C. A. Weed & Co. v. Lockwood,
255 U.S. 104 (1921)

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U.S. Supreme Court

C. A. Weed & Co. v. Lockwood, 255 U.S. 104 (1921)

C. A. Weed & Company v. Lockwood

No. 407

Argued October 19, 20, 1920

Decided February 28, 1921

255 U.S. 104




Decided upon the authority of United States v. Cohen Grocery Co., ante, 255 U. S. 81.

64 F. 453 reversed.

This was a suit by a dealer in wearing apparel to enjoin further prosecution under an indictment based on the

Page 255 U. S. 105

fourth section of the Food Control Act. The plaintiff appealed directly from a decree dismissing the bill.

MR. CHIEF JUSTICE WHITE delivered the opinion of the Court.

An indictment having been returned against the appellant in the court below for violating the fourth section of the Lever Act by selling wearing apparel at an unjust or unreasonable rate or charge, it filed its bill in that court praying that the United States attorney be enjoined from proceeding with the prosecution, assigning as grounds for the injunction that the section was void because a regulation of prices of wearing apparel was beyond the power of Congress in the existing state of peace, and because the statute was too vague and deficient in standard to justify a criminal prosecution under it.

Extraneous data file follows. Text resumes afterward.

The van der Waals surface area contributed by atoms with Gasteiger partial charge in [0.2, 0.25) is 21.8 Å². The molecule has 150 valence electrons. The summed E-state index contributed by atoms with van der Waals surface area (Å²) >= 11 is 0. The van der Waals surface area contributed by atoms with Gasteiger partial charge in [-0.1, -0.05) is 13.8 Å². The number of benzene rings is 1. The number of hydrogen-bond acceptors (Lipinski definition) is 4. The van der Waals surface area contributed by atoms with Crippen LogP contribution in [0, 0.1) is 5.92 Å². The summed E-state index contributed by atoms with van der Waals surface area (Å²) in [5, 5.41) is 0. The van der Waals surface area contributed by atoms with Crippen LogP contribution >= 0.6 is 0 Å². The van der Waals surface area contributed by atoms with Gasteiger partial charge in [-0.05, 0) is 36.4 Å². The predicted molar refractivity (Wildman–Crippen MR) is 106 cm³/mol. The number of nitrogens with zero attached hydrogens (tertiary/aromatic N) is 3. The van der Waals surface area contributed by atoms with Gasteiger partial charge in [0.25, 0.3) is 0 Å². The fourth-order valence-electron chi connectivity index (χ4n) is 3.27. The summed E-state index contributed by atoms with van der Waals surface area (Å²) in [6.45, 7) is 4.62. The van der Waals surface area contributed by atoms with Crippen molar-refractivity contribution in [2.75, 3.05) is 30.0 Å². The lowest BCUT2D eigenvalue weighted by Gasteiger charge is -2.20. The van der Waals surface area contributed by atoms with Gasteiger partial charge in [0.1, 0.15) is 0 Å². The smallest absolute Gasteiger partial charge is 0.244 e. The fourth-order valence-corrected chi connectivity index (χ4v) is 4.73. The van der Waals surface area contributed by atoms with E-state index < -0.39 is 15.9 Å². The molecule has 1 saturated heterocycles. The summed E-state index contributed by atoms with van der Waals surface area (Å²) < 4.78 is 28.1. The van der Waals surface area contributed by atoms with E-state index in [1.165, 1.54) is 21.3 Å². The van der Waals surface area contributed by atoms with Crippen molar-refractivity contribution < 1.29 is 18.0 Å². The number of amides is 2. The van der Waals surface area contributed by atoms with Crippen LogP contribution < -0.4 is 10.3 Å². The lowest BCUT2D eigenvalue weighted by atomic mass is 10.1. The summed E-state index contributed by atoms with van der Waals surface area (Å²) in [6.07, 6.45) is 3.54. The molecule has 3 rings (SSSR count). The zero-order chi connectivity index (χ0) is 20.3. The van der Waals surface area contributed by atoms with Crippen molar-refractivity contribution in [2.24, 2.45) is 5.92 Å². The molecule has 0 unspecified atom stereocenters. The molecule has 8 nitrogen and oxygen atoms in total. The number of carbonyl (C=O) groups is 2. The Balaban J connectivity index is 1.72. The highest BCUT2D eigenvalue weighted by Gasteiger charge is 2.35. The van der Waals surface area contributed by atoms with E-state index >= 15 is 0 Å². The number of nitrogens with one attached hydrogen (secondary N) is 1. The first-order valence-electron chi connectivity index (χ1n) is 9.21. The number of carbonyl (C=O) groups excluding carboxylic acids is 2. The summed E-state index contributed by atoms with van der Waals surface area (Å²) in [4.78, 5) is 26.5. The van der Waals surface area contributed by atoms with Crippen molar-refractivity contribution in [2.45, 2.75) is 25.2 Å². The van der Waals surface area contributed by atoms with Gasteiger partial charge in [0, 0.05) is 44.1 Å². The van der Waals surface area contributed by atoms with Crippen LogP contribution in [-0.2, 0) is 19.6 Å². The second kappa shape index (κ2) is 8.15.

The court, on demurrer, held that a status of war existed and that, although there were some authorities to the contrary, that condition, in its opinion, conferred upon Congress the authority to fix the price at which wearing apparel might be sold, as the business of selling such merchandise was a business in which the public had an interest and which therefore the government could regulate. Pointing out, however, that the question as to the vagueness of the statute was more serious, the court nevertheless declared that it was of opinion that Congress had authority to provide against an unjust or unreasonable price, without fixing such price, by leaving it to be

Page 255 U. S. 106

adjusted by courts and juries, depending upon the general economic situation at the time an alleged violation of the prohibition came before them for consideration. The bill was accordingly dismissed, and the case is here on direct appeal.

It is evident from the decision in the Cohen Grocery case, ante, 255 U. S. 81, that the decree below was wrong, and, for the reasons stated in the opinion in that case, it must be, and is, reversed.

Decree reversed.

MR. JUSTICE PITNEY and MR. JUSTICE BRANDEIS concur in the result.

MR. JUSTICE DAY took no part in the consideration or decision of this case.

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